Latin Quarter Tapas by Steven G. Smith. Credit: Courtesy / Steven G. Smith

Making marks on paper since he was a child, artist Steven G. Smith was sent to the front of his fourth-grade classroom because he spent too much time drawing in the back. At a young age, Smith fed his desire to draw while visiting his grandparents on their farm in the summer since there was not much else to do after sundown.

Throughout his career in marketing in Ohio, he would continue to pursue a weekend career as a fine artist, always feeding his passion to capture people and places in an improvisational way of letting paint play upon canvas much like a jazz musician composing on the fly.

Retiring from his day job about 10 years ago allowed Smith to spend more time on his artistic endeavors, and moving to San Antonio afforded him opportunities to show his work at venues such as the Gallery 20/20, the San Antonio Art League & Museum, Inspire Fine Arts Center, Freight Gallery, and the Carver Community Cultural Center.

The result: In 2018, the San Antonio Art League honored Smith as its Artist of the Year. 

Smith’s subject matters include people, places, and musicians; oftentimes the motion of the brush captures the emotion of the player to the point where viewers can almost hear the notes play off the canvas.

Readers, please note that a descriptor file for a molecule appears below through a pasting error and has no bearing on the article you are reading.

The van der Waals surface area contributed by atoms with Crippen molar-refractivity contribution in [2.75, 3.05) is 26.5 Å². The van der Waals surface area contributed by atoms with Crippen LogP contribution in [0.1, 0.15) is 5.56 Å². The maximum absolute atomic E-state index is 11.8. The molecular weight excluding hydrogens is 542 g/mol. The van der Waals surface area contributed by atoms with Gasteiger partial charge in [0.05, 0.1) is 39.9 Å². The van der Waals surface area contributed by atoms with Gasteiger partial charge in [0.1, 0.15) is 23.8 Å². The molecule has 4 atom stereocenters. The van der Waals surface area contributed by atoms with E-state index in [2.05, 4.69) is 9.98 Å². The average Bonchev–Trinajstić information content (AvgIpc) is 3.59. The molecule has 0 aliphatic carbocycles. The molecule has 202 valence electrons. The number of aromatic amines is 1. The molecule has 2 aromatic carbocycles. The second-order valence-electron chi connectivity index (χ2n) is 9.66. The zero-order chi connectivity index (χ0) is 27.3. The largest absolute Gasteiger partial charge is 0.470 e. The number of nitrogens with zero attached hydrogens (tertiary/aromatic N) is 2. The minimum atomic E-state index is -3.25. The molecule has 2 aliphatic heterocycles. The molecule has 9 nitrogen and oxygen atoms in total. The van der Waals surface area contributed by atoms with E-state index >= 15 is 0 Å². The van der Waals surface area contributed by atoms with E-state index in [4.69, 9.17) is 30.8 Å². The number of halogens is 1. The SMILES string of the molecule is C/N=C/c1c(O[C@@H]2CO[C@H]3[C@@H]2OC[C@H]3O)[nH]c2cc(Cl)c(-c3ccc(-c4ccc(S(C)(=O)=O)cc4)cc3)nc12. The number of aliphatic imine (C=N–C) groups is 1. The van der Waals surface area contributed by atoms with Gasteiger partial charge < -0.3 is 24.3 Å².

And perhaps there’s good reason for that. Smith usually listens to blues or jazz music while creating his visual compositions. As musicians may improvise, so might Smith on the canvas using the emotions of the music to inspire the motion of his brushstrokes.

One can see this lyrical influence in paintings such as Bop, where the music appears to stream out of the horn player’s instrument. Or in The Court of King Oliver, viewers may feel like they hear the notes emanating from the bass when they look at the player’s expression.

Bop by Steven G. Smith. Credit: Courtesy / Steven G. Smith

As a way to capture quick studies, Smith relies on photography, “always seeing a painting in a photo,” he said, but using photos more so as an inspiration for a painting and not the representational translation from photo to painting.

“The painting transcends the photo to become my interpretation of the moment … my representational documentation of it,” Smith explained.

Travel is another big influence on Smith’s subject matter, and he’ll bring sketchbooks along or rely on photos to capture studies for canvas back at his studio. His Latin Quarter Tapas has a strong cubistic influence that puts you smack dab in the quarter with geometrics shaping up the surroundings.

So, what’s so extraordinary about this ordinary guy? That’s a question viewers can answer for themselves when the San Antonio Art League celebrates Smith as its Artist of the Year beginning with an opening reception for a retrospective of his works on Sunday, Sept. 9 at 130 King William St.

For more about Smith and his artistic endeavors, click here.

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Peter Szarmach

Peter Szarmach is a part-time marketer and photographer. His site, offers some of the beauty around us we sometimes miss or take for granted. He's also a board member at large with...